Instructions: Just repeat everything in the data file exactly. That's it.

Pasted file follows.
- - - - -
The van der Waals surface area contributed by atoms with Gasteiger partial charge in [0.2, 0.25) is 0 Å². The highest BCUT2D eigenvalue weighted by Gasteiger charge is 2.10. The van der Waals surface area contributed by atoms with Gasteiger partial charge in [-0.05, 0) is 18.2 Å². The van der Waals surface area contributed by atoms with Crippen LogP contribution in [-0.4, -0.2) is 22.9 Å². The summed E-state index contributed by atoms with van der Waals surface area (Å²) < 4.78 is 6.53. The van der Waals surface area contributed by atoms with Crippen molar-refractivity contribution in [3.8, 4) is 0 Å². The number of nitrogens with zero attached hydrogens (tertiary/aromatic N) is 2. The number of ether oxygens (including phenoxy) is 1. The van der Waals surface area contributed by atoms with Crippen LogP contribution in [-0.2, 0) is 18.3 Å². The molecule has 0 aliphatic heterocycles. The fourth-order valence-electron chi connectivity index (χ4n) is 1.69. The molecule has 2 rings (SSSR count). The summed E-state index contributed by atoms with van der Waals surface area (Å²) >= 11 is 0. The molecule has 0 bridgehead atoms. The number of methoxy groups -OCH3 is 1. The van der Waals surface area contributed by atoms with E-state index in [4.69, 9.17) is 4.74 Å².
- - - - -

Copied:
The van der Waals surface area contributed by atoms with Gasteiger partial charge in [0.2, 0.25) is 0 Å². The highest BCUT2D eigenvalue weighted by Gasteiger charge is 2.10. The van der Waals surface area contributed by atoms with Gasteiger partial charge in [-0.05, 0) is 18.2 Å². The van der Waals surface area contributed by atoms with Crippen LogP contribution in [-0.4, -0.2) is 22.9 Å². The summed E-state index contributed by atoms with van der Waals surface area (Å²) < 4.78 is 6.53. The van der Waals surface area contributed by atoms with Crippen molar-refractivity contribution in [3.8, 4) is 0 Å². The number of nitrogens with zero attached hydrogens (tertiary/aromatic N) is 2. The number of ether oxygens (including phenoxy) is 1. The van der Waals surface area contributed by atoms with Crippen LogP contribution in [-0.2, 0) is 18.3 Å². The molecule has 0 aliphatic heterocycles. The fourth-order valence-electron chi connectivity index (χ4n) is 1.69. The molecule has 2 rings (SSSR count). The summed E-state index contributed by atoms with van der Waals surface area (Å²) >= 11 is 0. The molecule has 0 bridgehead atoms. The number of methoxy groups -OCH3 is 1. The van der Waals surface area contributed by atoms with E-state index in [4.69, 9.17) is 4.74 Å².